Got depression or anxiety? There’s a pill for that. But, while seniors seem to be receiving plenty of mental health medications, a recent report shows that older adults are not always receiving the supportive mental health services that often accompany a mental health diagnosis.
Older adults are more than twice as likely to be taking antidepressants and other psychotropic medications compared to younger adults, yet are half as likely to receive their mental health services from a psychiatrist, according to an article in the Journal of the American Geriatrics Society. The study assessed data from the National Ambulatory Medical Care Survey, the first national effort to study how mental health services and treatments differ for those age 65+ compared to younger adults.
The study reviewed data from more than 100,000 outpatient visits between 2007 and 2010, narrowing the data pool to visits where a patient received outpatient mental health services and/or received a prescription for a psychotropic drug.
“Our findings suggest that psychotropic medication use is widespread among older adults in outpatient care, at a far higher rate than among younger patients,” says Donovan Maust, MD, MS, an assistant professor in the University of Michigan Department of Psychiatry and the lead researcher in the study, in auniversity research update. “In many cases, especially for milder depression and anxiety, the safer treatment for older adults who are already taking multiple medications for other conditions might be more therapy-oriented, but very few older adults receive this sort of care.”
The results have geriatric psychiatrists concerned about the risks for older adults who may not realize that antidepressants and anti-anxiety medications can react differently in older bodies than in younger ones. Then add the issue of polypharmacy and possible interactions with other medications—most seniors take at least seven different medications per year, with many taking 12 or more—and the risks increase. As one example, anti-anxiety drugs can disturb the effectiveness and balance of anticoagulants and drugs to control hypertension—two of the most common types of medications taken by those over 65.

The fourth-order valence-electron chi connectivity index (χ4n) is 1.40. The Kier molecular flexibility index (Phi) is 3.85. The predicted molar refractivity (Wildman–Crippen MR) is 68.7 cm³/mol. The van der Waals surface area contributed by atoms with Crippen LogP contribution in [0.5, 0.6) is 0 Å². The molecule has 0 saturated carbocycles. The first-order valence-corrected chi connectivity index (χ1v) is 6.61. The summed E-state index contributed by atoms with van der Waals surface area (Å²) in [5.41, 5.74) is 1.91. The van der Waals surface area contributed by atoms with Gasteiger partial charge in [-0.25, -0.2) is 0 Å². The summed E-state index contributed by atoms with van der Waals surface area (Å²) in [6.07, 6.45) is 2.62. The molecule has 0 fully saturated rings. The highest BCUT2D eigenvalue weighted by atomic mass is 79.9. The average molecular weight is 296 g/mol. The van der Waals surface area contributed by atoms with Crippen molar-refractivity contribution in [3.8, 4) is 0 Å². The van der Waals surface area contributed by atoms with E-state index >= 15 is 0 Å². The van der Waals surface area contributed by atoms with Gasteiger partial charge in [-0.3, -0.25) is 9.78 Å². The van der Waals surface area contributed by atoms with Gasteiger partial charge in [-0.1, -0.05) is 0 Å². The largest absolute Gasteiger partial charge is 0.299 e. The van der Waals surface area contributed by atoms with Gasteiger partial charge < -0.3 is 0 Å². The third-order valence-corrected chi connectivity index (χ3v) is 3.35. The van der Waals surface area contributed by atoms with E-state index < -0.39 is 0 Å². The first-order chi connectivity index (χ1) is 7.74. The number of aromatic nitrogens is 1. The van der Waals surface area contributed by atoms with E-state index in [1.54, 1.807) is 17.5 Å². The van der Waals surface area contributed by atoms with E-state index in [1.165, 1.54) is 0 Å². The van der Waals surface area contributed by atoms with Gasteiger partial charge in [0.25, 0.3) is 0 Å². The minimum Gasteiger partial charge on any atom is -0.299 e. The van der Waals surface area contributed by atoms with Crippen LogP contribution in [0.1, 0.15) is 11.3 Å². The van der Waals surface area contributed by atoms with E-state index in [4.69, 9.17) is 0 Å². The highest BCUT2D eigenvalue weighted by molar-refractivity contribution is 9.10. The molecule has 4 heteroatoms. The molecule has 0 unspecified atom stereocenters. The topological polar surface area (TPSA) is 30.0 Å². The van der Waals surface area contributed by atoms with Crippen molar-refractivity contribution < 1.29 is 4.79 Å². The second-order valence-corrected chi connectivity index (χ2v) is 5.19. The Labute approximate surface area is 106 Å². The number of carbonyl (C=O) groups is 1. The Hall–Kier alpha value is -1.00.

So why are so many older adults missing out on the benefits of mental health services? “It can be challenging to engage older adults in seeking mental health care,” explains Kimberly Williams, chair of the National Coalition on Mental Health and Aging. Many areas offer mental health services at the state and/or county level, but most of the service providers aren’t well versed in working with older adults, she adds. “Reach out and develop collaborative relationships,” she suggests. “It’s a great opportunity for cross-training.”“While it’s still true that we have patients who are not getting treated for mental health concerns, these data suggest that we also need to be mindful of the possibility of overtreatment, especially given the changing balance of risk and benefit as patients age,” Maust says. “Collaborative care efforts in primary care that seek to create structure and support for these patients, along with appropriate reimbursement for this type of service, could be key.”
In addition, many senior care communities do screenings, but aren’t always diligent about following up with referrals and support programs, she adds.
The biggest hurdles may be access and reimbursement. Although most private insurers provide integrated or rider-based services for mental health, many local mental health providers struggle to play well with Medicare’s reimbursement system. However, about half of U.S. states have created coalitions for mental health and aging, Williams says. “They can help you develop collaborative programs and find ways to optimize reimbursement.”